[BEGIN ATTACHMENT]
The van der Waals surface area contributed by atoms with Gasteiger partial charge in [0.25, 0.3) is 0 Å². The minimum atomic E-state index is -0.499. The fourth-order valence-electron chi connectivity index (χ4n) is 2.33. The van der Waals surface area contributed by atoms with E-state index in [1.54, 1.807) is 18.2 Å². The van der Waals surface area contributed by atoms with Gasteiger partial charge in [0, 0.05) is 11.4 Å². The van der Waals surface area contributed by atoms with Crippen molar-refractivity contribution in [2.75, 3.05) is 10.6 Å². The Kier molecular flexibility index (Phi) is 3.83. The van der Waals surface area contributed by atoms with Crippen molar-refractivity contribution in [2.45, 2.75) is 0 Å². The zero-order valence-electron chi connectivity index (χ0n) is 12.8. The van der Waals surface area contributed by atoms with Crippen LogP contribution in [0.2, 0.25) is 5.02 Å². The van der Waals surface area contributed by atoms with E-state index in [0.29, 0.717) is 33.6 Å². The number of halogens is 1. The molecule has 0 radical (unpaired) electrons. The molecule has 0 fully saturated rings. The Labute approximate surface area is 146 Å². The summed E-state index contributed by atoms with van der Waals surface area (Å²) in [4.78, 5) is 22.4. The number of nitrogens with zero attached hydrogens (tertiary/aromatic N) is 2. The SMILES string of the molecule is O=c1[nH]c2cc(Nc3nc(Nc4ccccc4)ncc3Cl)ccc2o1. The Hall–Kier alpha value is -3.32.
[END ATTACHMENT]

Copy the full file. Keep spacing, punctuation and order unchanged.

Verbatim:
The van der Waals surface area contributed by atoms with Gasteiger partial charge in [0.25, 0.3) is 0 Å². The minimum atomic E-state index is -0.499. The fourth-order valence-electron chi connectivity index (χ4n) is 2.33. The van der Waals surface area contributed by atoms with E-state index in [1.54, 1.807) is 18.2 Å². The van der Waals surface area contributed by atoms with Gasteiger partial charge in [0, 0.05) is 11.4 Å². The van der Waals surface area contributed by atoms with Crippen molar-refractivity contribution in [2.75, 3.05) is 10.6 Å². The Kier molecular flexibility index (Phi) is 3.83. The van der Waals surface area contributed by atoms with Crippen molar-refractivity contribution in [2.45, 2.75) is 0 Å². The zero-order valence-electron chi connectivity index (χ0n) is 12.8. The van der Waals surface area contributed by atoms with Crippen LogP contribution in [0.2, 0.25) is 5.02 Å². The van der Waals surface area contributed by atoms with E-state index in [0.29, 0.717) is 33.6 Å². The number of halogens is 1. The molecule has 0 radical (unpaired) electrons. The molecule has 0 fully saturated rings. The Labute approximate surface area is 146 Å². The summed E-state index contributed by atoms with van der Waals surface area (Å²) in [4.78, 5) is 22.4. The number of nitrogens with zero attached hydrogens (tertiary/aromatic N) is 2. The SMILES string of the molecule is O=c1[nH]c2cc(Nc3nc(Nc4ccccc4)ncc3Cl)ccc2o1. The Hall–Kier alpha value is -3.32.